And then I was walking by the beach, and looking down; I found a heart-shaped rock. To me, it validated my new love of nature—and it was like nature was sending me a message too! So I picked it up right away with disbelief and said. “This is coming home with me!” I don’t know why, thinking back, I was so excited about a rock. My past self would think I’m crazy. But the rock brought me so much joy. It looked just like a heart, and I couldn’t wait to show everyone else.
Bonnie: Is there anything you learned growing up in the city that you were able to apply to your experiences on Course or anything that you learned specifically at James Baldwin?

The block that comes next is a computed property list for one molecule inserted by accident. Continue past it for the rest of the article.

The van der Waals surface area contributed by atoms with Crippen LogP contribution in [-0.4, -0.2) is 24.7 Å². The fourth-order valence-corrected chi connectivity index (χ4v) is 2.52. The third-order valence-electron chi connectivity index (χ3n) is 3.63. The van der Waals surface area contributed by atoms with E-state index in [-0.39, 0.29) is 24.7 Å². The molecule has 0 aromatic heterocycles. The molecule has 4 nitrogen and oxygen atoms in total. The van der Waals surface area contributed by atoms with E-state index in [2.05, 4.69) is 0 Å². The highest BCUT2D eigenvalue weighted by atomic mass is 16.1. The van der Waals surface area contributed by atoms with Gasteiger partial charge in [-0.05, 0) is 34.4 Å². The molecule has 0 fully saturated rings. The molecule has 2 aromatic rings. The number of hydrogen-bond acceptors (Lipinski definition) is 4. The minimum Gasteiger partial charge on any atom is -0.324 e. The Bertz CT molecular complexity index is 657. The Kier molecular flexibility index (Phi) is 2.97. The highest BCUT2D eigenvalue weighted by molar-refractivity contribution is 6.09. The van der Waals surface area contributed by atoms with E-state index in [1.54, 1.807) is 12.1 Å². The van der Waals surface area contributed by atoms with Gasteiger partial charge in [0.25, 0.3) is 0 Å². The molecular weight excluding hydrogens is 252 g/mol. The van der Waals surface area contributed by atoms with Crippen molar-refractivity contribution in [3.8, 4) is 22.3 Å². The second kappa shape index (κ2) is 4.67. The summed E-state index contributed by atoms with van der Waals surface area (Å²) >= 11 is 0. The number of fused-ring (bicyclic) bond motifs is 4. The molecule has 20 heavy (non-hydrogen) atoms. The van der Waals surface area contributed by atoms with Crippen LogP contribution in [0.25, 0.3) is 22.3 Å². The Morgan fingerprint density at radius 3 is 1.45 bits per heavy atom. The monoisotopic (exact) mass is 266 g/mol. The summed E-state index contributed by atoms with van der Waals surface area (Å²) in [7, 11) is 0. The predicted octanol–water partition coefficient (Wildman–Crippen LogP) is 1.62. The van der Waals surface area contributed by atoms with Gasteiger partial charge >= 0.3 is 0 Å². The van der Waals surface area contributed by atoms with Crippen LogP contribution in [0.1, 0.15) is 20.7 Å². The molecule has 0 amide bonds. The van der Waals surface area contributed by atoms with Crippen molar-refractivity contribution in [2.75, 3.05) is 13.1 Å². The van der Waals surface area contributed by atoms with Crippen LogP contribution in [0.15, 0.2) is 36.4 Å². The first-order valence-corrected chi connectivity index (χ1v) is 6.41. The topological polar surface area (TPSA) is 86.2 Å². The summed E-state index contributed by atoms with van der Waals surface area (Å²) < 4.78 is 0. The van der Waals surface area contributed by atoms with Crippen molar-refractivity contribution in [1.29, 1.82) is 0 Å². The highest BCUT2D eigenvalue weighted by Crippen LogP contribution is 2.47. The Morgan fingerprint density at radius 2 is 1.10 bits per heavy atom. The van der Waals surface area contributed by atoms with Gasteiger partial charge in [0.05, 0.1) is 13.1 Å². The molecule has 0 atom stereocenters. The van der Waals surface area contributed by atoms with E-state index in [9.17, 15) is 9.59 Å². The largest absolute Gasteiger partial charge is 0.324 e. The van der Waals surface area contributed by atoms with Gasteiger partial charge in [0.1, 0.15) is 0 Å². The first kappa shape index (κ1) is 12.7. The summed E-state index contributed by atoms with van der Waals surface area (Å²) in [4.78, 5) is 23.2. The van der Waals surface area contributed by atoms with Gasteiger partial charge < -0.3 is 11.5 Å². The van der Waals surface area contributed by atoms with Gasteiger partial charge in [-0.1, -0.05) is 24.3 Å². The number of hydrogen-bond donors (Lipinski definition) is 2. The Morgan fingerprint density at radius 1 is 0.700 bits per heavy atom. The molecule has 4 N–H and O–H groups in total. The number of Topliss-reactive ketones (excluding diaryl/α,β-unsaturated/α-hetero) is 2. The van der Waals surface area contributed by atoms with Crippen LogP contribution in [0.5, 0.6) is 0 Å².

Rebecca: I learned the concept of “Leave No Trace” at James Baldwin, and to be honest before I enrolled at James Baldwin, I wasn’t the best person at that. I now know how important it is, especially with today’s climate change–whatever you leave behind can stay in the Earth for years. I was so excited when I arrived in Maine, and our instructors told our group about leaving no trace, and I was like, “Well I already practice that,” and they were like “Oh really?” And I told them what I learned at James Baldwin that, wherever you go, make sure you leave it as you found it.
Bonnie: James Baldwin puts a great deal of emphasis on restorative justice, a set of practices that emphasize resolving and preventing conflicts and potential conflicts, in place of punative action. Did you get to use any of those skills while you were on your course?